Breaking Bad may be ending with record ratings, but AMC Networks (NASDAQ:AMCX) and Sony (NYSE:SONY) are working on a spinoff for actor and comedian Bob Odenkirk, who plays crooked lawyer Saul Goodman on the hit drama.

Saul confronts Walter in season 5 of Breaking Bad. Photo credit: Ursula Coyote/AMC.

What's that mean practically? Not much, since all we have at the moment is a development deal. From AMC's press statement:

As conceived, the new series is based on the show's popular Saul Goodman character with the working title Better Call Saul. Plans call for Saul to be a one-hour prequel that will focus on the evolution of the popular Saul Goodman character before he ever became Walter White's lawyer.

Color me thrilled by the possibility, and not just as a fan. Greenlighting the show could be a nice catalyst for AMC stock. Why? First, Odenkirk's character is beloved. Second, his personal story isn't well explored during the events of Breaking Bad. And third, history proves that well-executed spinoffs can be massively profitable. Consider Frasier, which ran for 11 seasons and 264 episodes after spinning off from Cheers, creating a windfall for NBC in the process.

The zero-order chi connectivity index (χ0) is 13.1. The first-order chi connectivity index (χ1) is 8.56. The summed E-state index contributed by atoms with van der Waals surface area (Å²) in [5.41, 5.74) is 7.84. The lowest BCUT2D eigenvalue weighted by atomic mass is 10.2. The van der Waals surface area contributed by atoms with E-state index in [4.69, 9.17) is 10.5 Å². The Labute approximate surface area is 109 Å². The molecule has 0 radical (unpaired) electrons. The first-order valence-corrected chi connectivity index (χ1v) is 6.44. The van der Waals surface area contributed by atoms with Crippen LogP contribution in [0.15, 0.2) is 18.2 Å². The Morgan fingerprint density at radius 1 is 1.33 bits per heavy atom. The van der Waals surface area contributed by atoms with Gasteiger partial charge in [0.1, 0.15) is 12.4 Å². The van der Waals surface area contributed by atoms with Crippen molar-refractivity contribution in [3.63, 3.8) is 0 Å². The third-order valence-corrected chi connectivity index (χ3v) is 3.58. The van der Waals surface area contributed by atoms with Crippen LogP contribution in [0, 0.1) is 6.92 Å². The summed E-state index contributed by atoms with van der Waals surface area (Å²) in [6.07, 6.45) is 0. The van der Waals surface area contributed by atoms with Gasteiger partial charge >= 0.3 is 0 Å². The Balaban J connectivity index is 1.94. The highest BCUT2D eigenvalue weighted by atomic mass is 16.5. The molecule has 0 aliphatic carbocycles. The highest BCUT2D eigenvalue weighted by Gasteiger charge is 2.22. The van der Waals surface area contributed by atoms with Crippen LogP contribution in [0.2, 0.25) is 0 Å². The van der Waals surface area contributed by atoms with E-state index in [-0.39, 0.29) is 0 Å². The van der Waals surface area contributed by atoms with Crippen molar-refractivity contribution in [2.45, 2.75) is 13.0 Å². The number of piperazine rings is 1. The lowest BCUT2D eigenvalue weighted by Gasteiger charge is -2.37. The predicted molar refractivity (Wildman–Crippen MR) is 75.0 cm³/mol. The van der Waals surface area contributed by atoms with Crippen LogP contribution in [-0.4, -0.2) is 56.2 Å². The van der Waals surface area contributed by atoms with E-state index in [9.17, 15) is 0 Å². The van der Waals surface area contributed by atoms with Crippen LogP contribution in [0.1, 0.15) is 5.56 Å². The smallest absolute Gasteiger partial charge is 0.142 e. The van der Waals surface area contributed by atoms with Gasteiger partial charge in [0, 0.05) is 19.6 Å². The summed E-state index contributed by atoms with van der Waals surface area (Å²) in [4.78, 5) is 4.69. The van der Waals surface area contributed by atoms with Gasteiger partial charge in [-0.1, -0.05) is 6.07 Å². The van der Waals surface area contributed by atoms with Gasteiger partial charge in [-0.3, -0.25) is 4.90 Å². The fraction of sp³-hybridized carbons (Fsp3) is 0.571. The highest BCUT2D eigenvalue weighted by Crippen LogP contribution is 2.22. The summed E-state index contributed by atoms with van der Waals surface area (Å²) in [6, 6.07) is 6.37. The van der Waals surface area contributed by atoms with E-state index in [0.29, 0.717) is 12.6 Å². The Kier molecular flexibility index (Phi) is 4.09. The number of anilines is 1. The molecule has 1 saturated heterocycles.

Network parent Comcast (NASDAQ:CMCSA) is probably still profiting today. How could it not when every episode of the hit comedy is on Netflix and's Instant Video?

Months could pass before we know whether we'll see more of Saul next season. Would AMC stock still be a buy if the spinoff doesn't come to be? I think so. Remember: AMC has more than 60 projects in various stages of development and two new shows for 2014: Halt & Catch Fire, about the early computer revolution in Texas' Silicon Prairie, and Turn, a spy drama set during the American Revolutionary War.

Meanwhile, new drama Low Winter Sun and recurring series Hell On Wheels are drawing about 1 million and 2 million viewers per episode, respectively. Not bad, but nowhere near the success Breaking Bad has achieved. What to do? You already know the answer.

Better call Saul.

This article represents the opinion of the writer, who may disagree with the “official” recommendation position of a Motley Fool premium advisory service. We’re motley! Questioning an investing thesis -- even one of our own -- helps us all think critically about investing and make decisions that help us become smarter, happier, and richer.